KAYLA Michael is a step closer to her teenage dream.
The 20-year-old mother-of-two from Kelmscott has been nominated for Miss NAIDOC Perth, in between assisting archaeologists in the bush and speaking out to help other mothers with post-natal depression.
“I’ve always wanted to do it since I was younger,” Ms Michael said. “This year I was like ‘yep, I’m definitely doing it’.”
Miss NAIDOC Perth is a leadership and empowerment program for Aboriginal and Torres Strait Islander women aged 18 to 30.
The Kelmscott mum’s main motivation for entering this year’s competition is to raise awareness of depression some new mothers face after the birth of their baby.
“I guess it was like, with my son, this is a life-changing experience,” she said. “And then when I didn’t have a connection with him when he was born, and I was seeing everyone else have their connections with their babies, I was like ‘what’s going on?’.
“It’s a tough one. I wish there was something else that could make it a bit easier on mothers that go through that.
“I know there’s a lot of girls out there that find it hard to say they’re going through that, just because in our community people aren’t really aware of it that much.
“People say you’re going through a rough time, but they don’t really know how it feels.
“It feels horrible.”
Ms Michael said people told her many things about how to combat her post-natal depression, but it was her kids and family that pulled her through.
“My nanna said ‘you need your son in your life’,” she said. “She gave me so much advice and she made me feel like I could do it.
“She gave me so much strength.”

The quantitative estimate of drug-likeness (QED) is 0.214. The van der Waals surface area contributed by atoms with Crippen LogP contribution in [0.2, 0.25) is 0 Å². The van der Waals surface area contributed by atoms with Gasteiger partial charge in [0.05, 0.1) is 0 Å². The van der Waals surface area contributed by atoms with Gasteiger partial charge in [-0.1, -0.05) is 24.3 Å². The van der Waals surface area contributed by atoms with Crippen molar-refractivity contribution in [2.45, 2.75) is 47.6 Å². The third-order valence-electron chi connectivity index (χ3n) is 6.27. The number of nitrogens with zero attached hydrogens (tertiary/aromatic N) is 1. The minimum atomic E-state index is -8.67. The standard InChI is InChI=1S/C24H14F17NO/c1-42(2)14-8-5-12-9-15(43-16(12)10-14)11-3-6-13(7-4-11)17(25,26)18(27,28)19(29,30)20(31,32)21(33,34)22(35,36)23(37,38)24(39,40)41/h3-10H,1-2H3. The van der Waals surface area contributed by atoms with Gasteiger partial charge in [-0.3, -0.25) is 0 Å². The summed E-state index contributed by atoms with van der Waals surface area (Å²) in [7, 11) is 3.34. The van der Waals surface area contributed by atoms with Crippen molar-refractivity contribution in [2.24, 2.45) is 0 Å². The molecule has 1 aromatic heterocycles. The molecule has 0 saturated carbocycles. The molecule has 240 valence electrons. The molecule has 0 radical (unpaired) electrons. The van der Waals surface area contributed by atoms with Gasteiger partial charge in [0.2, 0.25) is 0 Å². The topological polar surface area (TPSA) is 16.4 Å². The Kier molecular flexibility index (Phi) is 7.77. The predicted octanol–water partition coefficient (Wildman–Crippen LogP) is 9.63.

The preparation for the competition has included leadership workshops, a photo shoot and a cultural day, something Ms Michael particularly enjoyed.
“I really loved it,” she said. “Listening about our ancestors, I felt really connected.”
It’s this connection that Ms Michael builds on with her work, when she helps archaeologists check sites in the Jarrahdale area.
“When they want to come and build on our land, they get the people from that land to walk through the bush first and check if there’s any heritage sites,” she said.
“I’m really an outdoor sort of person; there’s a lot of spiders and snakes and stuff, but when you’re walking through, I guess you just don’t care anymore.
“It just feels good.”
Ms Michael said winning the competition would be a big accomplishment for her.
“With the post-natal depression, I was building up all these walls around me and trying to stay away from a lot of people,” she said. “Now I feel like I’m more confident and I think I would be a good leader within this community.”
Miss NAIDOC Perth will be crowned at a gala event at Crown Casino on Saturday.